|Album Review: Angger Dimas – Angger Management|
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Indonesia may not be known as a hotbed for dance music producers, but with Angger Dimas as the face of the country’s electronic crop, that may change sooner than we think. Over the past three years, the 25 year-old has grown both as a producer and a DJ, churning out a steady stream of originals and remixes while providing support for the likes of Avicii, Laidback Luke, and Hardwell throughout the South Pacific. From 2011’s Tiesto collaboration project Boys Will Be Boys Work EP to the infectious Steve Aoki set closer “Beat Down”, Angger Dimas has often had his sound heard across stages around the world.
This week, the spotlight shines solely on him with the release of a monster 19-track full-length, fittingly titled “Angger Management”. While some artists in today’s landscape try to curate a very specific sound, Angger takes a more experimental approach, flexing a range of production skills via a kaleidoscope of different styles.
The album starts with a VIP album mix of an earlier release “Resurrection”, throwing in anthemic builds before exploding into a burst of lasers, heavy synths and even a drop of shattered glass. The frantic pace continues on the second track “Annihilation Army”, with a sound influenced by “Phat Brahms”, another former collaboration with the Dim Mak label boss.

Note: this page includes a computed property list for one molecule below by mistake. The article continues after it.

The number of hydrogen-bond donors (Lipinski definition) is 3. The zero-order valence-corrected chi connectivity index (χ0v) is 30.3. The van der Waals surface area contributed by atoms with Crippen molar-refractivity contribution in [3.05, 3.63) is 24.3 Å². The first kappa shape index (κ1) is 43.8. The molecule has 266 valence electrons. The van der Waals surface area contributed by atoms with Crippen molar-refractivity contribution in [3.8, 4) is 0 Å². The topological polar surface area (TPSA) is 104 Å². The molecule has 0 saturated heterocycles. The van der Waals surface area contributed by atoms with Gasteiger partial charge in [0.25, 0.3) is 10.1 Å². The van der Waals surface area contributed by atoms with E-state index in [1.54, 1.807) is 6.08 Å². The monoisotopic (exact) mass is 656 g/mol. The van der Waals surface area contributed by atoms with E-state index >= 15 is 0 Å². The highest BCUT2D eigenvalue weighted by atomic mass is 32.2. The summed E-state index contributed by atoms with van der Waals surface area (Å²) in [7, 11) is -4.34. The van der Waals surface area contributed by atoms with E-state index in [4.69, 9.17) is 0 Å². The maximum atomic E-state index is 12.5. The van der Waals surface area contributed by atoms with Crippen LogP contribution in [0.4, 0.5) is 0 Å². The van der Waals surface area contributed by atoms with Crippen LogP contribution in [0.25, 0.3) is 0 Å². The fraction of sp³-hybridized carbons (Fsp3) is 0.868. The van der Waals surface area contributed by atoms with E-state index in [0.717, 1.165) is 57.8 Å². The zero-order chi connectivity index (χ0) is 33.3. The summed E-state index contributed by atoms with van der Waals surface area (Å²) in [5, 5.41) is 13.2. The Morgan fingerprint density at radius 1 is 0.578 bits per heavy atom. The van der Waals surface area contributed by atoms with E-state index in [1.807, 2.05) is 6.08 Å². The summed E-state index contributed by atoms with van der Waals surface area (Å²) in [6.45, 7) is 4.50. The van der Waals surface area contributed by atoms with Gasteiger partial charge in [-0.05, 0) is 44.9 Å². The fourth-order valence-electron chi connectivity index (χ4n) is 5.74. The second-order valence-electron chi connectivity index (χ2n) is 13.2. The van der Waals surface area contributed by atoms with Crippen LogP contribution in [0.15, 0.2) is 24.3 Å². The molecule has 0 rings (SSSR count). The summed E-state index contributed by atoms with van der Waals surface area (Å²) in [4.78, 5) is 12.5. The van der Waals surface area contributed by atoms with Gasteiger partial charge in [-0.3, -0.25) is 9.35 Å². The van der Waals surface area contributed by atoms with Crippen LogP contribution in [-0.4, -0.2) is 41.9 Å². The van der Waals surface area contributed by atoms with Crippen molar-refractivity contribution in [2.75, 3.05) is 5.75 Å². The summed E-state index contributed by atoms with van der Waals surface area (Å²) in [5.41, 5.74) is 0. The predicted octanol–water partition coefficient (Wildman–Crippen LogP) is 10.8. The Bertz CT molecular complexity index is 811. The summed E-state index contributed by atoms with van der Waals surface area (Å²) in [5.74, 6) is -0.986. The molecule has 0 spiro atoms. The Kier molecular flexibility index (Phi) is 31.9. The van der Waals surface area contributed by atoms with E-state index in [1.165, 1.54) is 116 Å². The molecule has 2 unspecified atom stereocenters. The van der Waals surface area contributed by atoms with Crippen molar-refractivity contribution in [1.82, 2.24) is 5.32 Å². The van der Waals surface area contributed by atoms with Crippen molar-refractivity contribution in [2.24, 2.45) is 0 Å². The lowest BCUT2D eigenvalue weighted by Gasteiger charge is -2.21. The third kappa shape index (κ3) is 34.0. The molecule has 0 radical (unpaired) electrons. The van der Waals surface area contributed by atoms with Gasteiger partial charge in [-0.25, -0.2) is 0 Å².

The next handful of tracks features a number of collabs that result in vast style jumps. While “Good Stuff” and “Speakers Bout To Blow” both slow down the pace to jungle moombahton and trap, respectively, “AAAH!” channels a big-room minimal house beat that will see a lot of action on the main stage. The VIP of “Release Me” may be the most surprising mix of the bunch, with a harmless melodic chord progression and soft vocals from Polina. Later in the album, the disco house on “World Wide Love”, the hardstyle thumps on “123”, and the heavy distorted bassline of “Jump Floor” show that he's far from a one-sound man.
Still, the standouts of this track arrive where Angger can push his most recognizable sound: solid 4-4 bass with high-energy electro toplines. “Boom Do It Like That” borrows the influence of Dog Blood’s “Middle Finger”, bringing in a playful vocal sample to balance the heaviness of the sounds behind it. A few tracks later, “Assassin” is a wild ride of well produced synths – the mid-song tempo drop is another nice surprise.
In any full-length release, artists run the risk of having some productions overlooked, simply through sheer size. Angger Dimas runs that risk with a tracklist at around double that of a normal album. While there may not be an underlying story told through this album, it offers enough unique styles and sounds to attract a wide array of listeners. While it’s tough to say whether this range is a benefit or a drawback for the young artist’s development, 19 polished, club-ready tracks is a big step in the right direction.